MSI Overclocked GeForce 8600 GTS Review

Introduction

GeForce 8600 GTS is the fastest mid-range video card from the new GeForce 8 family from NVIDIA, targeted for users that want a performance higher than GeForce 8600 GT and are willing to pay more for this performance gain. This model from MSI, NX8600GTS-T2D256E OC, comes factory-overclocked, meaning that it will achieve a performance higher than the standard GeForce 8600 GTS, and also supports HDMI. Check it out.

MSI GeForce 8600 GTSFigure 1: MSI Overclocked GeForce 8600 GTS.

The main difference between GeForce 8 and GeForce 7 families is the adoption of DirectX 10 on GeForce 8 family. What this means is that they will support the next generation of games to be released starting this year. It also means that instead of using separated shader units for each kind of shader processing (pixel, vertex, physics and geometry) video cards from this family use a unified shader architecture, where the shader engines can process any one of these tasks. On our NVIDIA GeForce 8 Series Architecture article you can find a more in-depth explanation about this.

So far AMD has announced their ATI Radeon HD 2000 family – which also supports DirectX 10 and uses unified shader architecture –, however mid-range products will be only available in late June, i.e., one month from now. This leaves mid-range cards from GeForce 8 family like GeForce 8600 GTS without real direct competitors.

We can find this model from MSI costing around USD 200 and at this price range there is no mid-range video card from ATI/AMD available. We call “mid-range” all video cards that use a 128-bit memory interface and “high-end” all video cards that use a 256-bit memory interface or higher. However there are entry-level high-end video cards at this price range, like Radeon X1950 Pro. So we may somewhat consider Radeon X1950 Pro to be a competitor to GeForce 8600 GTS, as they are in the same price range, even though GeForce 8600 GTS uses a 128-bit memory interface and Radeon X1950 Pro uses a 256-bit one.

The basic difference between GeForce 8600 GTS and GeForce 8600 GT is the clock used. Thus we can consider GeForce 8600 GTS a “turbo GeForce 8600 GT”, as both cards have 32 processing engines.

The standard GeForce 8600 GTS runs at 675 MHz and accesses its 256 MB GDDR3 memory at 2 GHz (1 GHz transferring two data per clock cycle) through a 128-bit interface, so it can access its memory at a maximum transfer rate of 32 GB/s.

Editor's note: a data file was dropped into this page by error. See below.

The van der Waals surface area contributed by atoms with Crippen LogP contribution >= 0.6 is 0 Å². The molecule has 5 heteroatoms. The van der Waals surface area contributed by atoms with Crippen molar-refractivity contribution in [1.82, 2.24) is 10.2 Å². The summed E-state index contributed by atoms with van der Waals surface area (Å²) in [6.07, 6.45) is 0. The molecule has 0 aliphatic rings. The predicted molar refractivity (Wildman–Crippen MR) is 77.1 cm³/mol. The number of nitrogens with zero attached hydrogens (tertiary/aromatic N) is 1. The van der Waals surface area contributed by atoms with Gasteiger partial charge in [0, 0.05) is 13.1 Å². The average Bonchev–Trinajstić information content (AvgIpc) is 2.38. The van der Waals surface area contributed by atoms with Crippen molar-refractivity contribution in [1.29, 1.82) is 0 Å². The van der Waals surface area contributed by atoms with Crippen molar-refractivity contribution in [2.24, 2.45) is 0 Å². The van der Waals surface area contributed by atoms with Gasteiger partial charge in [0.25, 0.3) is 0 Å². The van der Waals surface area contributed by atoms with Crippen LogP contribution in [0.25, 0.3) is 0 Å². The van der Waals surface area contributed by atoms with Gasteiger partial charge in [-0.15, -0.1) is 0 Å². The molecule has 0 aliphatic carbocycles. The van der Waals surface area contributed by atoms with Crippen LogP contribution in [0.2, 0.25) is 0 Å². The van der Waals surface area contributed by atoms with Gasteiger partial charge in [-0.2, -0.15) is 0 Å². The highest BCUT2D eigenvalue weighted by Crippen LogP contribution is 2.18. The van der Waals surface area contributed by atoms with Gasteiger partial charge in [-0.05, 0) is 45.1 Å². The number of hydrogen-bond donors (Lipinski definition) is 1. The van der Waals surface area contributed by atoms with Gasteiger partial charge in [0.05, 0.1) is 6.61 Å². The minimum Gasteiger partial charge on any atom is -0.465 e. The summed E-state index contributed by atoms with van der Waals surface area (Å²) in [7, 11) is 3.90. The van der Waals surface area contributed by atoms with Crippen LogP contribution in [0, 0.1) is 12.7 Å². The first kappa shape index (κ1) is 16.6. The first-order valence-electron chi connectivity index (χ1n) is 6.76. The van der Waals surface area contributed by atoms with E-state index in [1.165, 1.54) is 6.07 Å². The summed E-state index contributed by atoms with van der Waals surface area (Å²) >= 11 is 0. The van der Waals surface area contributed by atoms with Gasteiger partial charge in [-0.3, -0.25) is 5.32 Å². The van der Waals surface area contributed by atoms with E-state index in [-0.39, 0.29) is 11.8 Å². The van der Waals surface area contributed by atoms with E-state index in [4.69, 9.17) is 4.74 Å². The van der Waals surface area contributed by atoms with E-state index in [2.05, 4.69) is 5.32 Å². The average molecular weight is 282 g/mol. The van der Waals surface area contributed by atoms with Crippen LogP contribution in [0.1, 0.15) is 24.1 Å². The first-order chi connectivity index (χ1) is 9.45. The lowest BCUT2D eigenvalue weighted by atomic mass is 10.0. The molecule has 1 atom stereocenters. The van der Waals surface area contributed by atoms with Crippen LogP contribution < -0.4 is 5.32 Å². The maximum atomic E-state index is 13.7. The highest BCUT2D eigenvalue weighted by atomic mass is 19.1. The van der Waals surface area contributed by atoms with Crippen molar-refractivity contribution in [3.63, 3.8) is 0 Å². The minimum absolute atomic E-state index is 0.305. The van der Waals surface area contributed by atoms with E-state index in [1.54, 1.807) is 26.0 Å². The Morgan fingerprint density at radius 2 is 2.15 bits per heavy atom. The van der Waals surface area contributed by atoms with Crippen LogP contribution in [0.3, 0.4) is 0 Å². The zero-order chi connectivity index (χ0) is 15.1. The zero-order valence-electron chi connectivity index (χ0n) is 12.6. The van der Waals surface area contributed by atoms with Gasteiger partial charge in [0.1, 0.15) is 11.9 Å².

This model from MSI comes overclocked, with the graphics chip running at 700 MHz and its memory running at 2.1 GHz, with a maximum memory transfer rate of 33.6 GB/s. So this video card has its GPU running 3.7% faster than the standard GeForce 8600 GTS and it accesses its memory 5% faster than the standard model. So this overclocking is not that high.

Also if you install the drivers that come with this video card you will have access to D.O.T. or Dynamic Overclocking Technology, where you can overclock your video card simply checking a box on the video properties.

So this video card is a product targeted to users that want an overclocked video card to achieve a higher performance but don’t want to go through the hassle of overclocking the video card themselves.

GeForce 8600 GTS has 32 shader processors running at 1.45 GHz, the same amount used on GeForce 8600 GT (on GT they are running at 1.18 GHz, though).

For a full comparison between GeForce 8600 GTS and other chips from NVIDIA, please read our tutorial NVIDIA Chips Comparison Table. On ATI Chips Comparison Table you can compare them to competitors from ATI/AMD.

On Figures 2 and 3 you can see the reviewed card from MSI.

MSI GeForce 8600 GTSFigure 2: MSI overclocked GeForce 8600 GTS.

MSI GeForce 8600 GTSFigure 3: MSI overclocked GeForce 8600 GTS, back view.

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Author: Gabriel Torres

Gabriel Torres is a Brazilian best-selling ICT expert, with 24 books published. He started his online career in 1996, when he launched Clube do Hardware, which is one of the oldest and largest websites about technology in Brazil. He created Hardware Secrets in 1999 to expand his knowledge outside his home country.

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